Adding popcorn seasonings makes a difference in calories and fat grams
The shorter the ingredient list, the better when it comes to packaged foods, and microwave popcorn is no exception. Read the nutrition facts label and choose the brand with the least amount of fat and sodium. Also, be mindful when opening the bag of freshly popped corn. The coatings used in the microwave popcorn bags have been linked to health issues.
At roughly 30 calories per cup, you could treat yourself to 3 cups of air-popped popcorn for a 100-calorie whole-grain snack. If you don’t have an air-popper, perhaps a silicone microwave popcorn maker is right for you? This no-oil option also saves calories and fat grams so that you can spend it on your desired popcorn seasonings.
Back-in-the-day this was the go-to method for making popcorn. Still popular now, stove-top popping allows you to control the amount of oil and seasonings and produces a fresh and tasty snack. A 3-cup serving of popcorn popped in oil has 165 calories and 3 grams of fiber. All you need is a pot or pan with a lid, some oil that withstands high heat, and popcorn kernels. Try this recipe and refresher from MyNetDiary on how to make stove-top popcorn.
My favorite, healthy popcorn seasonings
Sprinkle these on top of freshly popped kernels while they are still hot. If you find your seasonings aren’t sticking, simply mist the popped kernels with water or cooking spray and then coat with your favorite flavor combination. These seasonings are low in calories and fat and provide a lot of flavor.
- Cocoa powder
- Chili powder
- Minced lemon or lime zest
- Garlic powder
- Black pepper
- Curry powder
- Nutritional yeast
- Parmesan cheese-(just be aware 1 tablespoon has 26 calories, 2g fat)
Creative popcorn toppings that work well together
- Chili powder and lime zest
- Curry powder and cayenne
- Parmesan, garlic, and black pepper
- Tomato powder and oregano
- Cinnamon and cocoa powder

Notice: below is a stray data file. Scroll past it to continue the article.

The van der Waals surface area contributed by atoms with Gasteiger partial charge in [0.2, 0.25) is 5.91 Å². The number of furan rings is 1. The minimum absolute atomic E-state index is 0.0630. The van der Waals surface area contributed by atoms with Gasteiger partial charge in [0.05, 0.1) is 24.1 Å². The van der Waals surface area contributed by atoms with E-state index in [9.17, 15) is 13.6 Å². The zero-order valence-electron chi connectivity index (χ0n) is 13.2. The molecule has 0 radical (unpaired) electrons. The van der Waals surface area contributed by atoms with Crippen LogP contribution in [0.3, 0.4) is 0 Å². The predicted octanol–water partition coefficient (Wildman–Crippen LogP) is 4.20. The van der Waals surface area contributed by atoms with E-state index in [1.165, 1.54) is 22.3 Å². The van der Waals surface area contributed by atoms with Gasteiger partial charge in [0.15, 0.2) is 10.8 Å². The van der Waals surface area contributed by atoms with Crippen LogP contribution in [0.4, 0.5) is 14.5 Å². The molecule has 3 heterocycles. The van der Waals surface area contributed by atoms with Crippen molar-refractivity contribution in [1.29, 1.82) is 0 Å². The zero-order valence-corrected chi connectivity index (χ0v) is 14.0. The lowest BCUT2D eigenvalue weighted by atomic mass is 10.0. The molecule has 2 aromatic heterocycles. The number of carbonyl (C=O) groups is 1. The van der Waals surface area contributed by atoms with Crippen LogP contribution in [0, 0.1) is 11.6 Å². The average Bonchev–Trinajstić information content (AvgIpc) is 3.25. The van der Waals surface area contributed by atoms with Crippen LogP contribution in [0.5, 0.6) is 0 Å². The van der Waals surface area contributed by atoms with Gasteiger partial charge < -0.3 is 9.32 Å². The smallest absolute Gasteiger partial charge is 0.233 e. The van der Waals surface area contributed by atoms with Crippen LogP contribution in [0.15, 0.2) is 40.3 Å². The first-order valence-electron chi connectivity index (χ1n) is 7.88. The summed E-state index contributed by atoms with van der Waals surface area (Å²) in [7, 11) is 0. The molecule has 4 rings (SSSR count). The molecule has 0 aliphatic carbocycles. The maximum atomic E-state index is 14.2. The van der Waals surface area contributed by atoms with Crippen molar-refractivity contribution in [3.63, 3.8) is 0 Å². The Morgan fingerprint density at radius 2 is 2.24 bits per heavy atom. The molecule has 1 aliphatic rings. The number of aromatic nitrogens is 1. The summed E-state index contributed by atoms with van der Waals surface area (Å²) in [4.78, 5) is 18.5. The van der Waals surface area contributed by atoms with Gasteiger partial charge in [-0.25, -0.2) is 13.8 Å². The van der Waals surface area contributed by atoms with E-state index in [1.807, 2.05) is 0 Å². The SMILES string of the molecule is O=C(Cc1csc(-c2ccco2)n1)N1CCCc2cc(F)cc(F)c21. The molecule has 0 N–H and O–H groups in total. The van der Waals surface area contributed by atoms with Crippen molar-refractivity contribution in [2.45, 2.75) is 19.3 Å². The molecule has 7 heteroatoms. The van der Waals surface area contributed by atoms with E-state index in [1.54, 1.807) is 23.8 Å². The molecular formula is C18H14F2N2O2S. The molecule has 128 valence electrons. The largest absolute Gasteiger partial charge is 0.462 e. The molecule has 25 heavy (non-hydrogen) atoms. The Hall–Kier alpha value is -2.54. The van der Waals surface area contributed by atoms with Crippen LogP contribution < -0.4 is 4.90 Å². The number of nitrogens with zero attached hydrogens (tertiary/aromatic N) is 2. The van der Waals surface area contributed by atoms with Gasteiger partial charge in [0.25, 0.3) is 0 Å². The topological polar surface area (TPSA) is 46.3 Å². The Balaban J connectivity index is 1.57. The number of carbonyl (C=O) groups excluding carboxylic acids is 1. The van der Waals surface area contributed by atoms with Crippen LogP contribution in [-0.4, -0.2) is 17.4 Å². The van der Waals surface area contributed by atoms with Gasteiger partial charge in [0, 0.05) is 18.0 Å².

- Spice mix such as Bragg’s organic sprinkle
What about salt?
If you are going to add salt, just a shake or two of salt on one serving (3 cups of popped corn) should be sufficient. The USDA sodium listing for salted popcorn is only 100 mg per cup of popcorn. That’s 1/24th of a teaspoon of salt. Another option is lite salt. With 50% less sodium than regular salt, it adds flavor while helping you stay within your sodium budget.
What about butter and oils?
Fats add calories and aren’t essential to flavorful popcorn. When adding fats to popcorn, be very strict about portions. Most popcorn recipes use just 1-2 teaspoons of fat per serving. Unfortunately, popped corn’s shape makes it easy for added fats to pool up and hide inside them, tempting you to pour on more.
Butter is traditional, but you can have fun experimenting with other fats for different flavors. For example, you can also use such nut oils as walnut, sesame, or almond. Olive oil blends nicely with grated parmesan cheese and garlic powder.
What to look for in ready-to-eat popcorn
If you are on-the-go and don’t have time to pop your own kernels, there are plenty of healthy, ready-to-eat popcorn products on the market. Read the nutrition facts label and pay attention to serving size, calories, sodium, and fat grams. Basically, the shorter the ingredient, list the better. Save on calories and sugar by staying away from the caramel or kettle corn varieties.